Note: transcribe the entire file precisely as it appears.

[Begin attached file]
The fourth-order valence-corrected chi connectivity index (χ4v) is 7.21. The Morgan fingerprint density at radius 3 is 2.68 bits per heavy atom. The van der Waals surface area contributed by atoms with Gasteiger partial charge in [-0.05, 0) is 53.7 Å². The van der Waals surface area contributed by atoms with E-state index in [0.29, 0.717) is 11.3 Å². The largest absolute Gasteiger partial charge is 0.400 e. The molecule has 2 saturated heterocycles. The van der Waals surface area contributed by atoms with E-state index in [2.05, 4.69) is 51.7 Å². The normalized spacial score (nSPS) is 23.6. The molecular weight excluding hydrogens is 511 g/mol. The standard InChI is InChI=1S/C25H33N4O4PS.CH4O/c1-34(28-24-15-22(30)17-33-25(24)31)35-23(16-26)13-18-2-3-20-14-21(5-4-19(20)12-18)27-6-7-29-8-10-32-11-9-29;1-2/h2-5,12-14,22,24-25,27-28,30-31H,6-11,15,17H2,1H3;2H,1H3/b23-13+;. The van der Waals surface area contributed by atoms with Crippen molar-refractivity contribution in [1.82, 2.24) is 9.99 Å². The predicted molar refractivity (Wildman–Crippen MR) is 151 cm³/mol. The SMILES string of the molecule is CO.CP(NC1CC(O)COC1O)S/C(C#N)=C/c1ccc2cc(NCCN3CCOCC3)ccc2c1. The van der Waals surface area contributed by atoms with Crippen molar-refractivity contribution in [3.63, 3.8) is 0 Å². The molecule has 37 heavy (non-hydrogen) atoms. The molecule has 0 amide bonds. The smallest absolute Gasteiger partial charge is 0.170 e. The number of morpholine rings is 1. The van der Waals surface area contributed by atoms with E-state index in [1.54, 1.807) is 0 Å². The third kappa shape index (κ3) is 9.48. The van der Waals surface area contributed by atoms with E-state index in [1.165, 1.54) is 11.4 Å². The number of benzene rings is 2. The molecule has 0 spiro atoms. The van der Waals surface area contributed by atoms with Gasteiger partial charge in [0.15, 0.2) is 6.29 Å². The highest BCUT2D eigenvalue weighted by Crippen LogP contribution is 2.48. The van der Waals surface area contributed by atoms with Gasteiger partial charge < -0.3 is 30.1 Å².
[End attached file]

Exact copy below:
The fourth-order valence-corrected chi connectivity index (χ4v) is 7.21. The Morgan fingerprint density at radius 3 is 2.68 bits per heavy atom. The van der Waals surface area contributed by atoms with Gasteiger partial charge in [-0.05, 0) is 53.7 Å². The van der Waals surface area contributed by atoms with E-state index in [0.29, 0.717) is 11.3 Å². The largest absolute Gasteiger partial charge is 0.400 e. The molecule has 2 saturated heterocycles. The van der Waals surface area contributed by atoms with E-state index in [2.05, 4.69) is 51.7 Å². The normalized spacial score (nSPS) is 23.6. The molecular weight excluding hydrogens is 511 g/mol. The standard InChI is InChI=1S/C25H33N4O4PS.CH4O/c1-34(28-24-15-22(30)17-33-25(24)31)35-23(16-26)13-18-2-3-20-14-21(5-4-19(20)12-18)27-6-7-29-8-10-32-11-9-29;1-2/h2-5,12-14,22,24-25,27-28,30-31H,6-11,15,17H2,1H3;2H,1H3/b23-13+;. The van der Waals surface area contributed by atoms with Crippen molar-refractivity contribution in [1.82, 2.24) is 9.99 Å². The predicted molar refractivity (Wildman–Crippen MR) is 151 cm³/mol. The SMILES string of the molecule is CO.CP(NC1CC(O)COC1O)S/C(C#N)=C/c1ccc2cc(NCCN3CCOCC3)ccc2c1. The van der Waals surface area contributed by atoms with Crippen molar-refractivity contribution in [3.63, 3.8) is 0 Å². The molecule has 37 heavy (non-hydrogen) atoms. The molecule has 0 amide bonds. The smallest absolute Gasteiger partial charge is 0.170 e. The number of morpholine rings is 1. The van der Waals surface area contributed by atoms with E-state index in [1.54, 1.807) is 0 Å². The third kappa shape index (κ3) is 9.48. The van der Waals surface area contributed by atoms with E-state index in [1.165, 1.54) is 11.4 Å². The number of benzene rings is 2. The molecule has 0 spiro atoms. The van der Waals surface area contributed by atoms with Gasteiger partial charge in [0.15, 0.2) is 6.29 Å². The highest BCUT2D eigenvalue weighted by Crippen LogP contribution is 2.48. The van der Waals surface area contributed by atoms with Gasteiger partial charge < -0.3 is 30.1 Å².